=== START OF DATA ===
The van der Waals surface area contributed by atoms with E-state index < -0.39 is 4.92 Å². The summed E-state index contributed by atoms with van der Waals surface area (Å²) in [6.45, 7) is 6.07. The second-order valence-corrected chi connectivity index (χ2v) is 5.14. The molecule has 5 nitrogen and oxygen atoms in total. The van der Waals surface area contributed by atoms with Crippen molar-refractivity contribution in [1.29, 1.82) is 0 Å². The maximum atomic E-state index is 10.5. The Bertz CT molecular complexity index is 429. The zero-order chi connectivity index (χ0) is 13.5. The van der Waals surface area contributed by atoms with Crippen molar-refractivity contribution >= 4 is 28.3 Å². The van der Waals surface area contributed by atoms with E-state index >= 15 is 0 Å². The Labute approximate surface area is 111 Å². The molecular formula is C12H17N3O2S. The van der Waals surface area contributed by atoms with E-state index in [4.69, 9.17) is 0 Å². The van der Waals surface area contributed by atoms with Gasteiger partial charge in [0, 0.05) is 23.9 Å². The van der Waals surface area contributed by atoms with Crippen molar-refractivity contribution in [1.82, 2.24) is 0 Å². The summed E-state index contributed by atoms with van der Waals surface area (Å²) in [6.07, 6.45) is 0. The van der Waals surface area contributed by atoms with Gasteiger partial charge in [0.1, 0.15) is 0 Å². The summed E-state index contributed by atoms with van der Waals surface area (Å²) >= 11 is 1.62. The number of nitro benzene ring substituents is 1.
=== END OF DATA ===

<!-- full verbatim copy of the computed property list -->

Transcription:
The van der Waals surface area contributed by atoms with E-state index < -0.39 is 4.92 Å². The summed E-state index contributed by atoms with van der Waals surface area (Å²) in [6.45, 7) is 6.07. The second-order valence-corrected chi connectivity index (χ2v) is 5.14. The molecule has 5 nitrogen and oxygen atoms in total. The van der Waals surface area contributed by atoms with Crippen molar-refractivity contribution in [1.29, 1.82) is 0 Å². The maximum atomic E-state index is 10.5. The Bertz CT molecular complexity index is 429. The zero-order chi connectivity index (χ0) is 13.5. The van der Waals surface area contributed by atoms with Crippen molar-refractivity contribution >= 4 is 28.3 Å². The van der Waals surface area contributed by atoms with E-state index >= 15 is 0 Å². The Labute approximate surface area is 111 Å². The molecular formula is C12H17N3O2S. The van der Waals surface area contributed by atoms with E-state index in [4.69, 9.17) is 0 Å². The van der Waals surface area contributed by atoms with Gasteiger partial charge in [0, 0.05) is 23.9 Å². The van der Waals surface area contributed by atoms with Crippen molar-refractivity contribution in [1.82, 2.24) is 0 Å². The summed E-state index contributed by atoms with van der Waals surface area (Å²) in [6.07, 6.45) is 0. The van der Waals surface area contributed by atoms with Gasteiger partial charge in [0.1, 0.15) is 0 Å². The summed E-state index contributed by atoms with van der Waals surface area (Å²) >= 11 is 1.62. The number of nitro benzene ring substituents is 1.